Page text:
Reviews

This is an important book [...] a clearly thought out and well written analysis of the extremely grave situation we are in...

- John Jopling

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Praise for the book

"Ross Jackson has been both a successful financier and an inspirational grassroots innovator.  This new book brings his wealth of experience to bear in a powerful and pragmatic response to our social, ecological and economic malaise."

- Helena Norberg-Hodge, author of Ancient Futures

Quotes from the Book

By using the principle of fractional banking, the Gaian Development Bank can have an impact ten times its capital base.

John Jopling: Review

Review by John Jopling, co-author of Gaian Democracies and co-founder of FEASTA

This book asks a good question: what can we do about the fact that we live in an unacceptably unjust and hopelessly unsustainable world? It's such a huge question that few, if any, other writers have tackled it head on, which is what this book does.

The author's most challenging view is that the necessary transformation cannot happen unless we establish a new international framework designed to regulate intergovernmental relations in a Gaian world order. This is envisaged as a world of many self-determining, cooperating small sovereign states under a common umbrella of protection of the environment. States [...] would delegate a degree of sovereignty to a global governance body responsible for ensuring long term sustainability of the planet and the observance of human rights in all members states. This should be the long term goal. In the meantime what we can do is to design the institutions that would allow such a Gaian world order to evolve.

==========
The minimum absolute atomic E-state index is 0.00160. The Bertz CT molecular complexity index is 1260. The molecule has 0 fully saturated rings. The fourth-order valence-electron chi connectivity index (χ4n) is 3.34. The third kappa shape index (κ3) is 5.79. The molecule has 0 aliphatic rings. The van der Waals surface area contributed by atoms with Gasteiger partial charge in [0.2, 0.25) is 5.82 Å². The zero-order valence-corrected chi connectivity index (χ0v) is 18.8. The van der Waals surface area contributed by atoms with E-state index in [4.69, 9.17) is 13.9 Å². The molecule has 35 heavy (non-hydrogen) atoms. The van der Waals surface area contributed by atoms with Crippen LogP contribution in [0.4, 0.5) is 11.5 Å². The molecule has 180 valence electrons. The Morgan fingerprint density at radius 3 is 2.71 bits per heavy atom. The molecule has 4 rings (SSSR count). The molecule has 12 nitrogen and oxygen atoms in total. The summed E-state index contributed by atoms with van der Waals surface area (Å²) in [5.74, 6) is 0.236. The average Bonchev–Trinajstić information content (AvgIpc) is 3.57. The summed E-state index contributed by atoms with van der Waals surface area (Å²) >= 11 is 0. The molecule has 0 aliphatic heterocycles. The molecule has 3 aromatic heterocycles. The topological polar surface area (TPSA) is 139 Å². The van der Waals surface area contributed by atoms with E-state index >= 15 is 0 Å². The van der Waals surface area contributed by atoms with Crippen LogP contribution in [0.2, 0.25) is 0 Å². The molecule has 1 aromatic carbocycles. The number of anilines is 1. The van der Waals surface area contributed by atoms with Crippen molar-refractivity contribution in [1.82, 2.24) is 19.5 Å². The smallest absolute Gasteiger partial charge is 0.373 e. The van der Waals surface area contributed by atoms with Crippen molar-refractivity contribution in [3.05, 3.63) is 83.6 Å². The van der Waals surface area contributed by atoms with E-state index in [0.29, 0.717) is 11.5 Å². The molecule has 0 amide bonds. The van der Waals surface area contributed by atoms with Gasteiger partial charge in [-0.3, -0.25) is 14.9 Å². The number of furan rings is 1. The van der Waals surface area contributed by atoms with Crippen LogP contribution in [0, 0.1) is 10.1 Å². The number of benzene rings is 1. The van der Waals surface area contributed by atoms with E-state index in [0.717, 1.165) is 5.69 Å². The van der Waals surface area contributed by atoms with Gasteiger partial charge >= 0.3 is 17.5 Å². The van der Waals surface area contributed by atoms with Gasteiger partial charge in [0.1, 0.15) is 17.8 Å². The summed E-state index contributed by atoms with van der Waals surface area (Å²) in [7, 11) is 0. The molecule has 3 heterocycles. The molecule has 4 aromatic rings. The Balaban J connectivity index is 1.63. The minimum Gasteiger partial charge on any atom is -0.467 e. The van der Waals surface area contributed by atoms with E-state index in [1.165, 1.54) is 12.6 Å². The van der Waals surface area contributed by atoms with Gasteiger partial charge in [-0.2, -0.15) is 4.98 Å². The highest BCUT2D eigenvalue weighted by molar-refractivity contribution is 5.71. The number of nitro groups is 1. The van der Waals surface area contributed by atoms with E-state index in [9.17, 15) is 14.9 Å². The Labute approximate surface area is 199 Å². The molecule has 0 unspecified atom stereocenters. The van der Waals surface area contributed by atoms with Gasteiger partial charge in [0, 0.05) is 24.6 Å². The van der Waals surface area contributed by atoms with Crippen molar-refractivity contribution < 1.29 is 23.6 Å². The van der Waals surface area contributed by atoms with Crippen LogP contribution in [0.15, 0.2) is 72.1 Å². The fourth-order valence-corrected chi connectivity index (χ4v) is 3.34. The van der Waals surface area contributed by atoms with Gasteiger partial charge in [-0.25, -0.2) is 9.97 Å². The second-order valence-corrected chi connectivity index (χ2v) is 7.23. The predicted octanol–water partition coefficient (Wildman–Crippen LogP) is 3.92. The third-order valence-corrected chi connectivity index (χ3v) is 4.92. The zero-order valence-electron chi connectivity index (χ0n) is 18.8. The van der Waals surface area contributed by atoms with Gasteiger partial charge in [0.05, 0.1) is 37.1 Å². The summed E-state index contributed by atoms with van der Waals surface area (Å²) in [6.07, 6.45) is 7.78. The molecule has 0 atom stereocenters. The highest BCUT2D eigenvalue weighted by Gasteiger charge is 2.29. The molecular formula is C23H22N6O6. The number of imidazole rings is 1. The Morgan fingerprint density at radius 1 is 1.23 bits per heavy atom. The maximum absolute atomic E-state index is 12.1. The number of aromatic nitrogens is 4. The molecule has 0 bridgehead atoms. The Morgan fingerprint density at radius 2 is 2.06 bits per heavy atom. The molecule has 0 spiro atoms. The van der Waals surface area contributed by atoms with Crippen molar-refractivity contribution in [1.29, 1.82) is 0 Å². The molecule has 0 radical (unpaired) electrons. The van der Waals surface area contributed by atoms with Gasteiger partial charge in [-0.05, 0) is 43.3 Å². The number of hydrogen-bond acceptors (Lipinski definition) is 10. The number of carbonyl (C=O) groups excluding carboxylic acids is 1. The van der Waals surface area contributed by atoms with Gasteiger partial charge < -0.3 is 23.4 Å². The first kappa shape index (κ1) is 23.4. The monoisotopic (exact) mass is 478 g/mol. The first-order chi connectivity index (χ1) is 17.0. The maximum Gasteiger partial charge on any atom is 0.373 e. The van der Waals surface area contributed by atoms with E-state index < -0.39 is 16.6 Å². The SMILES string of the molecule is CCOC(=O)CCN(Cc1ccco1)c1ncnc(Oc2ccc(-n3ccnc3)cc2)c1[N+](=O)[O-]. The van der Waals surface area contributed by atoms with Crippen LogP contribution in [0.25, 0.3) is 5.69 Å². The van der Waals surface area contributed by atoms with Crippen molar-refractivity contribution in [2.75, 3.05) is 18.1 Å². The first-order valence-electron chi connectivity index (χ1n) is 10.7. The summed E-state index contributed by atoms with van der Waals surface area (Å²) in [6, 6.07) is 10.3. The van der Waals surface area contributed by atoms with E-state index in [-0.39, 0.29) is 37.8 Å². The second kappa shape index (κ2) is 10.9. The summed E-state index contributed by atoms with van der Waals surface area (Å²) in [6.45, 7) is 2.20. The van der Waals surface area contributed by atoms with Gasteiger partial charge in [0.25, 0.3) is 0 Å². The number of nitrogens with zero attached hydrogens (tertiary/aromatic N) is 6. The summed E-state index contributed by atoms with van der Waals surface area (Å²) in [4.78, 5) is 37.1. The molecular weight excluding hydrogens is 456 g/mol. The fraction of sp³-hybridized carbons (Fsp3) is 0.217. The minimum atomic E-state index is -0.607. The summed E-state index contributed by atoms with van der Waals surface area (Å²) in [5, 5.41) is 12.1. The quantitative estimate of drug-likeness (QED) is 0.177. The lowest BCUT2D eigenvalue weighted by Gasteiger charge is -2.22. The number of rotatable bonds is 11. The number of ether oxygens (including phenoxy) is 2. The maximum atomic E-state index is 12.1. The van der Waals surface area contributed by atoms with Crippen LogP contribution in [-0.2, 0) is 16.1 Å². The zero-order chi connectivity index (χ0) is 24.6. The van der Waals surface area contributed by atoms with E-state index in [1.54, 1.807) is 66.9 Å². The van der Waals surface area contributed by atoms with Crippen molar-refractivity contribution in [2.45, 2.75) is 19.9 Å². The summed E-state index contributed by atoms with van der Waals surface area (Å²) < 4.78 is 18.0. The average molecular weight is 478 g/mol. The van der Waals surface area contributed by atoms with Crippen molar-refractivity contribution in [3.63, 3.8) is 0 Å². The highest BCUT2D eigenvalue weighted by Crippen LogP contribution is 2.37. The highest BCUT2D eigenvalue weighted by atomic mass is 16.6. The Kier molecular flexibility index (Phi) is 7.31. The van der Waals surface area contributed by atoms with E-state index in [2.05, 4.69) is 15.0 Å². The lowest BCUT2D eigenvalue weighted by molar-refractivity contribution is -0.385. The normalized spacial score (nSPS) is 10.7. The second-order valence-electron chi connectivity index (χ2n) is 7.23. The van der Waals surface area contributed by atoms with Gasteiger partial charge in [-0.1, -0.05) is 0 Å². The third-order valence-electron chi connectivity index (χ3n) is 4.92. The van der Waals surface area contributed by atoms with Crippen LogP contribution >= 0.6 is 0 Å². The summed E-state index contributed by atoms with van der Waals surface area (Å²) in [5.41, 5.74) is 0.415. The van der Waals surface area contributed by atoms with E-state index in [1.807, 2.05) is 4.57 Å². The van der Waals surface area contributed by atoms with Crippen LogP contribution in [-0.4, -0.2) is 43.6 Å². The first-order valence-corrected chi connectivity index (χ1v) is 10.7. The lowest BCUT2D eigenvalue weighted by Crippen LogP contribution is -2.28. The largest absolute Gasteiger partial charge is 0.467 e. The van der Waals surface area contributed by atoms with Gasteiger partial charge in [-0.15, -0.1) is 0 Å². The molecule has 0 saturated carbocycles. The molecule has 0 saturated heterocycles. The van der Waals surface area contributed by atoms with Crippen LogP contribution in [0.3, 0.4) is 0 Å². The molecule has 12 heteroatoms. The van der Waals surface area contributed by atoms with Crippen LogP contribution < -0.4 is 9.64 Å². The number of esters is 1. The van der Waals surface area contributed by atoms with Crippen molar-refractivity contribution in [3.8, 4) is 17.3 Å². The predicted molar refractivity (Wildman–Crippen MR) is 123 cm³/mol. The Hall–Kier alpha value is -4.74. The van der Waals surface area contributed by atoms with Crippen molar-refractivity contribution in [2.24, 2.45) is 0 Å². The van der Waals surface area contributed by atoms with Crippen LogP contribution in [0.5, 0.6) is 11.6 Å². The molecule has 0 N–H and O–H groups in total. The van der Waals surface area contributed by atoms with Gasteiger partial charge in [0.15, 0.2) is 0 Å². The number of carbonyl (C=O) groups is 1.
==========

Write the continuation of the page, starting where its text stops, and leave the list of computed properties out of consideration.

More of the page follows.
This is an important book, a tough read perhaps, some of which you may or may not agree with, but a clearly thought out and well written analysis of the extremely grave state we are in and some clear proposals about what could and should be done to change the system as a whole. Most commentators, having described the current situation and what needs to be done about it, throw up their hands and say: what's missing is the political will. That leads to campaigns to persuade governments to act. The end result is that the trends continue inexorably. Jackson, by contrast, says: humanity has a problem, let's analyse it, decide on a plan and then implement it. There are enough Cultural Creatives in the world to make it happen. It's a response one can only admire. As the author writes in the Afterword, "A bold initiative is necessary to shake up the logjam that is preventing global solutions from emerging in our contemporary world". This book proposes such an initiative and ends with an invitation to readers to join it via the website he has set up for the purpose www.occupyworldstreet.org.

Read the full review by John Jopling here

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